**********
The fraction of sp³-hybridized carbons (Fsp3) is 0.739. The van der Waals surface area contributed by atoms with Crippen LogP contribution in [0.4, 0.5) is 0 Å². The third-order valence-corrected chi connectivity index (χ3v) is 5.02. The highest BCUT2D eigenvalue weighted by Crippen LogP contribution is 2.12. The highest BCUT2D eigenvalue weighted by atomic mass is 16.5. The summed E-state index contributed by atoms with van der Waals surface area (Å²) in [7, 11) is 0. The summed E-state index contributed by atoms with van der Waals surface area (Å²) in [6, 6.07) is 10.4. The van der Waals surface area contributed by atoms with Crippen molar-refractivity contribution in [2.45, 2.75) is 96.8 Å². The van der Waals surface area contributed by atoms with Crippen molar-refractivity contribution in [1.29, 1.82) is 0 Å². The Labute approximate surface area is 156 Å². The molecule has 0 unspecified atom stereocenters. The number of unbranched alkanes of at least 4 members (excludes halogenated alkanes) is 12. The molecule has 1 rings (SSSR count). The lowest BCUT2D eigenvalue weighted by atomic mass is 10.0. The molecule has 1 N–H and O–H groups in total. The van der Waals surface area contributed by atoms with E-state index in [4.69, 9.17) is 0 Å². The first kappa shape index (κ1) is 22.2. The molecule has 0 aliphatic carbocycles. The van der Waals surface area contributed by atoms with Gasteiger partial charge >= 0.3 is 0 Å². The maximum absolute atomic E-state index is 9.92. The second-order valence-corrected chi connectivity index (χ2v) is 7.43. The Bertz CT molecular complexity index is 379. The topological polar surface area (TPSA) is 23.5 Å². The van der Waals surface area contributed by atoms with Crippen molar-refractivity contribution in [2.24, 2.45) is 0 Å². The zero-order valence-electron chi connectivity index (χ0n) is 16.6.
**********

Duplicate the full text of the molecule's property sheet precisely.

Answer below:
The fraction of sp³-hybridized carbons (Fsp3) is 0.739. The van der Waals surface area contributed by atoms with Crippen LogP contribution in [0.4, 0.5) is 0 Å². The third-order valence-corrected chi connectivity index (χ3v) is 5.02. The highest BCUT2D eigenvalue weighted by Crippen LogP contribution is 2.12. The highest BCUT2D eigenvalue weighted by atomic mass is 16.5. The summed E-state index contributed by atoms with van der Waals surface area (Å²) in [7, 11) is 0. The summed E-state index contributed by atoms with van der Waals surface area (Å²) in [6, 6.07) is 10.4. The van der Waals surface area contributed by atoms with Crippen molar-refractivity contribution in [2.45, 2.75) is 96.8 Å². The van der Waals surface area contributed by atoms with Crippen molar-refractivity contribution in [1.29, 1.82) is 0 Å². The Labute approximate surface area is 156 Å². The molecule has 0 unspecified atom stereocenters. The number of unbranched alkanes of at least 4 members (excludes halogenated alkanes) is 12. The molecule has 1 rings (SSSR count). The lowest BCUT2D eigenvalue weighted by atomic mass is 10.0. The molecule has 1 N–H and O–H groups in total. The van der Waals surface area contributed by atoms with E-state index in [4.69, 9.17) is 0 Å². The first kappa shape index (κ1) is 22.2. The molecule has 0 aliphatic carbocycles. The van der Waals surface area contributed by atoms with Gasteiger partial charge >= 0.3 is 0 Å². The maximum absolute atomic E-state index is 9.92. The second-order valence-corrected chi connectivity index (χ2v) is 7.43. The Bertz CT molecular complexity index is 379. The topological polar surface area (TPSA) is 23.5 Å². The van der Waals surface area contributed by atoms with Crippen molar-refractivity contribution in [2.24, 2.45) is 0 Å². The zero-order valence-electron chi connectivity index (χ0n) is 16.6.